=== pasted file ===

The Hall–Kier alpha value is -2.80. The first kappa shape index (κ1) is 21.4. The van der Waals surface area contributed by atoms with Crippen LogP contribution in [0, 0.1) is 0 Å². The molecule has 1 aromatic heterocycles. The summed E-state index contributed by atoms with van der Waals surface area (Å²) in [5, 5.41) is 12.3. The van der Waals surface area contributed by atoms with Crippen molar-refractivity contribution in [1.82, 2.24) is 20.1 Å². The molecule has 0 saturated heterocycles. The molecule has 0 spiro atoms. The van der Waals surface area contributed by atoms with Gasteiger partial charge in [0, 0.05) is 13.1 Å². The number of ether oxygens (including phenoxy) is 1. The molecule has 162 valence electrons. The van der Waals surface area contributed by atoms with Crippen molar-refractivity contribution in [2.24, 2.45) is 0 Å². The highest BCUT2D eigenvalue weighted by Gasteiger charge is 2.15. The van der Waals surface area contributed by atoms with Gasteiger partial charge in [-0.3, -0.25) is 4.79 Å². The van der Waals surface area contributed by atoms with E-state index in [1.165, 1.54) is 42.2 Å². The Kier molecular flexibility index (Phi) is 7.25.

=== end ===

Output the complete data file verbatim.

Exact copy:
The Hall–Kier alpha value is -2.80. The first kappa shape index (κ1) is 21.4. The van der Waals surface area contributed by atoms with Crippen LogP contribution in [0, 0.1) is 0 Å². The molecule has 1 aromatic heterocycles. The summed E-state index contributed by atoms with van der Waals surface area (Å²) in [5, 5.41) is 12.3. The van der Waals surface area contributed by atoms with Crippen molar-refractivity contribution in [1.82, 2.24) is 20.1 Å². The molecule has 0 saturated heterocycles. The molecule has 0 spiro atoms. The van der Waals surface area contributed by atoms with Gasteiger partial charge in [0, 0.05) is 13.1 Å². The number of ether oxygens (including phenoxy) is 1. The molecule has 162 valence electrons. The van der Waals surface area contributed by atoms with Crippen molar-refractivity contribution in [2.24, 2.45) is 0 Å². The highest BCUT2D eigenvalue weighted by Gasteiger charge is 2.15. The van der Waals surface area contributed by atoms with Gasteiger partial charge in [-0.3, -0.25) is 4.79 Å². The van der Waals surface area contributed by atoms with E-state index in [1.165, 1.54) is 42.2 Å². The Kier molecular flexibility index (Phi) is 7.25.